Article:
• Qt – People usually shun Qt for game development for reasons that sometimes escape me, the most frequent arguments are bad architecture and “it’s an UI framework”, truth is that it has a very tight integration with OpenGL and has components that let you load most useful formats. Downside is that you will need to learn some low level stuff about how the hardware works to get things done, but once you do, you can compile the same code into native apps for every platform that counts (except consoles unfortunately). Use this if you have at least a medium understanding of C++ or Python and you’d want to work your way towards a game programming career.
  • Ogre – This is one of the best rendering engines available for free, it has everything you will ever need to make nice visuals for your game and it’s very fast. Use it only if you expect to have a huge world with lots of content and make sure you understand every language feature C++ has to offer before you do, otherwise getting it to work with various other modules like physics will get frustrating very fast.

This is of course just a small list of stuff I have personally tried and used enough to feel comfortable talking about in this series, there’s other amazing software out there with decent support for beginners, I can recommend looking over Panda3D, SDL and SFML if for some reason nothing you see here has convinced you.

Putting it all together

Probably the most important thing in game development is making sure everyone has fun during the process because if you don’t have fun when you’re making the game, then the person who will want to play it won’t stand much of a chance, so make sure everyone feels comfortable with the choices you make. Also if you don’t have pretty images and can’t find someone to help you with your art, don’t force it, try to mould your game to use simple drawings (see Geometry Wars for reference) or see if you can find something you can use in this list:

So that’s about it for now, see you soon with a post on how to make an HTML5 game.

PS: I love feedback, so if you have any feel free to drop me a comment, email, or tweet.

Pinballs’ story

I really like stories, generally because there’s something you can learn from them and I particularly enjoy dev stories because not only you learn from them, but at least in my case I end up learning something useful.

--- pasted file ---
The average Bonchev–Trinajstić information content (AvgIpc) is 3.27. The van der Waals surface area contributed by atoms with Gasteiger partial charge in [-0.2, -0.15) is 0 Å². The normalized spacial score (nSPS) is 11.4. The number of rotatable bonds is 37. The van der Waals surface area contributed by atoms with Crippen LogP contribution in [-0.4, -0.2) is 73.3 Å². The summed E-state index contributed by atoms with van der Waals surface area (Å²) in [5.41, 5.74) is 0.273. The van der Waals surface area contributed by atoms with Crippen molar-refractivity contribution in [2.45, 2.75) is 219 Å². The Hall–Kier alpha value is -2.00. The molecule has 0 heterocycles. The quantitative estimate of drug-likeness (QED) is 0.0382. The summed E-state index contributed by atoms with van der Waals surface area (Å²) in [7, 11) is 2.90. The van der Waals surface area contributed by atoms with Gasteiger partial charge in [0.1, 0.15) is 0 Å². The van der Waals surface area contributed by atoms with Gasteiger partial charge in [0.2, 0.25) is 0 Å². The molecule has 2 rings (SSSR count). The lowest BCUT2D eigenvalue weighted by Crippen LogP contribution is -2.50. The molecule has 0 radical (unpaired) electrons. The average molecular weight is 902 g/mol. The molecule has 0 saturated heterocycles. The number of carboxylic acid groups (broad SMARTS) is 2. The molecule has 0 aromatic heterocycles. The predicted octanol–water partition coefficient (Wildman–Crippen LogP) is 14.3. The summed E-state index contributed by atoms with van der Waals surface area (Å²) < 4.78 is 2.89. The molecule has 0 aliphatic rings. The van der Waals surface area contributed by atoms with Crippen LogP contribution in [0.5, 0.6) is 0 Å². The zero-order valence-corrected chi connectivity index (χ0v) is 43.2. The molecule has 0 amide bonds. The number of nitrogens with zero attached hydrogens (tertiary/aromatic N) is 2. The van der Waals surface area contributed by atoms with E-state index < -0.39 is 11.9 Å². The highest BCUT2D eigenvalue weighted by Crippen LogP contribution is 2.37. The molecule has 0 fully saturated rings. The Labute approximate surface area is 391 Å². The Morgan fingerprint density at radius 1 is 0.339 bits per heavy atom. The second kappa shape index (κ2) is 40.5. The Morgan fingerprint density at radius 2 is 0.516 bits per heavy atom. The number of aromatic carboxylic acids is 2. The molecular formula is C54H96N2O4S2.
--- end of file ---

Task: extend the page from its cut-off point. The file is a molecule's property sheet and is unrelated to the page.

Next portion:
This dev story is about the reason that neat little time waster called pinball wasn’t included in any windows release after XP. I guess “management reasons” was a bit of a no-brainer, but often times software engineers stay overtime to make things they believe in happen, I for one have done so on some occasions, so my curiosity naturally settled on the question, why didn’t anyone really want pinball in the next release, the answer? poorly written code.

You know something is truly badly written when the guys writing the operating system it runs on can’t figure it out, as it turns out the issue was quickly diagnosed, but finding the actual code that created it was a bit like finding an accidental piece of hair in your lasagna. It’s too bad they didn’t get to the bottom of that floating point problem though, would’ve made for a better story in my opinion, but at least I can say I learned to be more wary of rounding errors.

Anyway, the story is here, make sure to read the comments as well, they provide some further interesting insight.

Defcamp Conclusions

It’s only natural that if I write an introductory post regarding an event, then I should also follow up with some conclusions, more so when the event itself was to say the least awe inspiring.

Now I know one or two things about security, it’s as much a hobby as it is a curiosity of mine, though I’m not the “I don’t know what that is but I know I’m gonna break it” type, I like to understand common pitfalls so that if hypothetically someone were to try and break my code at least they’d say it posed some sort of a challenge, so this conference was a bit of a head rush for me, quantity and quality playing equal roles.

However what happens in Defcamp, stays in Defcamp so I’m not going to go into a lot of detail regarding the contents of the presentations, if you want them, send them an email, I just want to point out that everyone there did the same things you’d do, they only saw them differently, so if that’s what you’re after, then you’re definitely going to want to participate next year.

As for me, count me in next year as well, I have a flag to catch.